Sleep needs a routine and you can mess that up simply by having a lie-in at the weekends. For many, if they wake up on a Saturday and Sunday at the usual time they’d get up on a weekday but then keep dozing they’ll often end up feeling fuzzy-headed. In short, think of it as sleep jet lag. That dozing has done more harm than good. It may not be what you want to hear but it’s best to wake up at the same time each morning whether that be a weekend or a weekday.

A real issue happens if your sleeping is becoming so bad you then start to associate your bed with wakefulness, a condition known as Problematic Sleep Conditioning. That’s why it’s crucial to only go to bed when you’re genuinely sleepy. If you can’t sleep then it’s pointless staying in bed worrying about it. Get up and do something you find relaxing until you feel sleepy again.

You may come home tired but that’s different from being sleepy. Don’t confuse the two. Tired means you may feel fatigued or exhausted but sleepy is a very specific term for when your body is ready to fall asleep.

To get into that mode you need to glide down what’s dubbed the sleep runway – genuinely unwinding and relaxing so both the body and mind are ready for sleep. Everyone will find their own triggers for this but you normally can’t beat reading a good fiction book in bed – certainly nothing too heavy or newsy that may set your mind off again. You could even listen to an audio book.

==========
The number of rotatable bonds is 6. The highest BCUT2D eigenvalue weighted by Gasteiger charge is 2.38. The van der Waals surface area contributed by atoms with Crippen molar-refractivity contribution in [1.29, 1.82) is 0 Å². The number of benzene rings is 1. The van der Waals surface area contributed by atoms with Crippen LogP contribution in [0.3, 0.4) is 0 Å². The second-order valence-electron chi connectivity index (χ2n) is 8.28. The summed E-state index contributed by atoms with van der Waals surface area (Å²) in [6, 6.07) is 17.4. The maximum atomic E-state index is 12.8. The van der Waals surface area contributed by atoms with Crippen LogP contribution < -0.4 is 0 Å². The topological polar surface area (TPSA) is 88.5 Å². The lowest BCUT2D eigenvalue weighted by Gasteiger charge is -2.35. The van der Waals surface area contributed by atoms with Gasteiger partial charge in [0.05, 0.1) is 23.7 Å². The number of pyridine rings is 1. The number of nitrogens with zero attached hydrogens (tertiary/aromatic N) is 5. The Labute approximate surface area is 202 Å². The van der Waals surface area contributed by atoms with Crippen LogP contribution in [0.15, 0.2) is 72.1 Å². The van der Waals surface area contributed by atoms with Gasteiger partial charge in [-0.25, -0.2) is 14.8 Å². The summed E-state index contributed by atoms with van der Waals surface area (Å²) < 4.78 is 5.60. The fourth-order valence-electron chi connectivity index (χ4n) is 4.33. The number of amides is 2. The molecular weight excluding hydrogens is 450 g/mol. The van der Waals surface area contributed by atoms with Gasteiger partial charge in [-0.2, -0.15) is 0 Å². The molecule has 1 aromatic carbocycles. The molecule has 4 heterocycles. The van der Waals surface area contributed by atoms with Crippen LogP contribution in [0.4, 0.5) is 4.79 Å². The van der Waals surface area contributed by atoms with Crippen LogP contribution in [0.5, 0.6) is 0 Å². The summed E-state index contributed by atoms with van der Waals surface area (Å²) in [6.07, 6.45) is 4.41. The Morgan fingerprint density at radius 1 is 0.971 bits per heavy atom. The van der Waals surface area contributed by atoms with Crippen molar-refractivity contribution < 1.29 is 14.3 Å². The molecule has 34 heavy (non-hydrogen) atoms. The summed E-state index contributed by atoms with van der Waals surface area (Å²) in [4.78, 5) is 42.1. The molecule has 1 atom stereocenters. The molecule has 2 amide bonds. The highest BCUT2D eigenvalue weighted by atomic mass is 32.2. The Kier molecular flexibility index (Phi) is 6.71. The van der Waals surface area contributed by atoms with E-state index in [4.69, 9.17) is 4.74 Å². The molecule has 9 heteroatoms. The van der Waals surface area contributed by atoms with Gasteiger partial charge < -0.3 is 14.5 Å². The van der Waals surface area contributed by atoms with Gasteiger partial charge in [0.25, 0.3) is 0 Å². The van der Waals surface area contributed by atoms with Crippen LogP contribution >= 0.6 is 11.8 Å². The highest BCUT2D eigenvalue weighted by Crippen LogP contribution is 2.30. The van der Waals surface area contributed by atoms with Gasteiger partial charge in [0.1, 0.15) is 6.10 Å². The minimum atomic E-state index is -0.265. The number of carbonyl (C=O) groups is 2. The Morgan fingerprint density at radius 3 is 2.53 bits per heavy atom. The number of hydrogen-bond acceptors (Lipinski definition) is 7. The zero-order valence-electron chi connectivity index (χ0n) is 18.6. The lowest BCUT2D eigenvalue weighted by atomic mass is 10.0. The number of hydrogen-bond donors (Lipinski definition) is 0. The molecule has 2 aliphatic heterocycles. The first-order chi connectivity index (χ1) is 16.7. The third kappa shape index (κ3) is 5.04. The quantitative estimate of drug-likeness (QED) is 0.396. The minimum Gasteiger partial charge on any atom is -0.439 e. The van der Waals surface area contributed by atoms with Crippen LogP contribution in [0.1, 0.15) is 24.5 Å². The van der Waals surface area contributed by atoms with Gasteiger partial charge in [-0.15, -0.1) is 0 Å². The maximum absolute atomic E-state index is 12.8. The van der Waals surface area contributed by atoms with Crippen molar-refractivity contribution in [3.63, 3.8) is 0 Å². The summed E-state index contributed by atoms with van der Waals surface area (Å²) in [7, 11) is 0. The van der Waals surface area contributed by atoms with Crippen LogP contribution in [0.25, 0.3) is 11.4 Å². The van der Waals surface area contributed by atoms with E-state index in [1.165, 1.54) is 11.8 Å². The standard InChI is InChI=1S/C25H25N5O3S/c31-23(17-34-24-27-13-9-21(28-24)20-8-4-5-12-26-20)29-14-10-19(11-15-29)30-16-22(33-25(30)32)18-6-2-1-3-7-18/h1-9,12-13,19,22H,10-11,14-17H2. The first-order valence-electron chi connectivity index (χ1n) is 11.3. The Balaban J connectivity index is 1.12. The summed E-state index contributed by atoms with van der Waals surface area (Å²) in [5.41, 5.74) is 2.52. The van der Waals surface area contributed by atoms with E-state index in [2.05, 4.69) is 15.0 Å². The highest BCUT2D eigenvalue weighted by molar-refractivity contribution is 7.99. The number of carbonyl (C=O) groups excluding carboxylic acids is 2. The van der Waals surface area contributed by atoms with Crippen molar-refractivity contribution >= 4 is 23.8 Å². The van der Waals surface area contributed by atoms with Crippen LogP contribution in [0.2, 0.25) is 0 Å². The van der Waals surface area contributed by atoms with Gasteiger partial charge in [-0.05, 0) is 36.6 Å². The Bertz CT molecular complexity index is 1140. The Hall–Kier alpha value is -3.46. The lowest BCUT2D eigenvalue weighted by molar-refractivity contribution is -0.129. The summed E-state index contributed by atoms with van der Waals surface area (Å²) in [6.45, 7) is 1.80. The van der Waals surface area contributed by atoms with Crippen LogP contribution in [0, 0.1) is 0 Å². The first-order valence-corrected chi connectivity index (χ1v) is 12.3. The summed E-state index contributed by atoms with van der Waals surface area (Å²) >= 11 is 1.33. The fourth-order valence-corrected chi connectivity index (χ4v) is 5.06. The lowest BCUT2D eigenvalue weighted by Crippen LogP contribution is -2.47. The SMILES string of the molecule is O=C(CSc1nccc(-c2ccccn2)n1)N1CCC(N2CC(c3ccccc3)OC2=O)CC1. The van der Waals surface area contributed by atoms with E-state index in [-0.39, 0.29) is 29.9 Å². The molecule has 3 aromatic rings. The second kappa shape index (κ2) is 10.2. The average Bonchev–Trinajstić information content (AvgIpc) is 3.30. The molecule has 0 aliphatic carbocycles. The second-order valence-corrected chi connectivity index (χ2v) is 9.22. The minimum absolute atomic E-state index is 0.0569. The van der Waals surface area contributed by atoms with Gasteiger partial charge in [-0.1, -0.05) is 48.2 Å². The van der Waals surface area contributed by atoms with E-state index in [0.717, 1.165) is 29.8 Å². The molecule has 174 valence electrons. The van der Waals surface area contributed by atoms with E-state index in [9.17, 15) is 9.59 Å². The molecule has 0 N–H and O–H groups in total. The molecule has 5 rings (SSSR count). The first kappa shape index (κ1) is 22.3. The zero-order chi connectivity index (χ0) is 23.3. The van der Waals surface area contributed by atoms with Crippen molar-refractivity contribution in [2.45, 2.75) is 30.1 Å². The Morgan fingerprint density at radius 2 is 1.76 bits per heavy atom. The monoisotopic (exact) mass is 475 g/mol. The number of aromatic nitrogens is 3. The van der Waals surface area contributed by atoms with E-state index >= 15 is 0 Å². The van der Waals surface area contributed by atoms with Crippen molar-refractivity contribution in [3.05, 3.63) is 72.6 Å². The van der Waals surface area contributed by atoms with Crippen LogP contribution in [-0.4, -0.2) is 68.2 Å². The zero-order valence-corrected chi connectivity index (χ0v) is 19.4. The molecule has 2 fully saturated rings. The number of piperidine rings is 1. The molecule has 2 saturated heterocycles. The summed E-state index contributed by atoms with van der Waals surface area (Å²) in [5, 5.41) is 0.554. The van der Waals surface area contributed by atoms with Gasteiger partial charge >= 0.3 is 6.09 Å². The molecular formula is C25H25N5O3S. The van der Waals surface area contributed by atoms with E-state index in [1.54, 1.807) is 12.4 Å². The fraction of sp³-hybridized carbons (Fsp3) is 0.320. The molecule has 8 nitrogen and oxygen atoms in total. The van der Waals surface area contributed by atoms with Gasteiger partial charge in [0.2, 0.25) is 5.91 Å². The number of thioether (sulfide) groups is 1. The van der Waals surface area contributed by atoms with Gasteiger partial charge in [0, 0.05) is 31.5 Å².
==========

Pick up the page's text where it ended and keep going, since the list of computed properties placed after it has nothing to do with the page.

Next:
For others, watching TV, simply listening to music or doing yoga or meditation will do the trick. The more cluttered your mind is with the troubles and pressures of the day, the longer the runway you’re likely to need to wind down. Relax the mind by gently distracting it – looking at your mobile phone, iPad and other electronic devices may stimulate it and there’s even a suggestion that the light from these screens can have a negative impact on sleep.

And forget drinking yourself into a good night’s sleep. While alcohol is well-known to help you fall asleep faster, too much close to bedtime can disrupt sleep in the second half of the night as the body begins to process the alcohol.  

But do think about getting a bit more exercise into your life. As little as 10 minutes of aerobic exercise, such as walking or cycling during the day, can drastically improve night-time sleep quality.   

And think about what you’re eating. According to The National Sleep Foundation, heavy or rich foods, fatty or fried meals, spicy dishes, citrus fruits and carbonated drinks can trigger indigestion for some people. When this happens close to bedtime it can lead to painful heartburn that disrupts sleep.

Finally, make sure you have a comfortable mattress – after all, you spend around a third of your life in bed so it’s well worth the investment!

Here are my 5 good sleep tips:

  1. Only go to bed when you’re sleepy.
  2. Do something that you know relaxes you on your sleep runway.
  3. Don’t break your natural sleep pattern by having an early night or a lie-in at weekends.
  4. Don’t drink too much booze or eat rich food.
  5. Make sure you’ve invested in a really comfy mattress.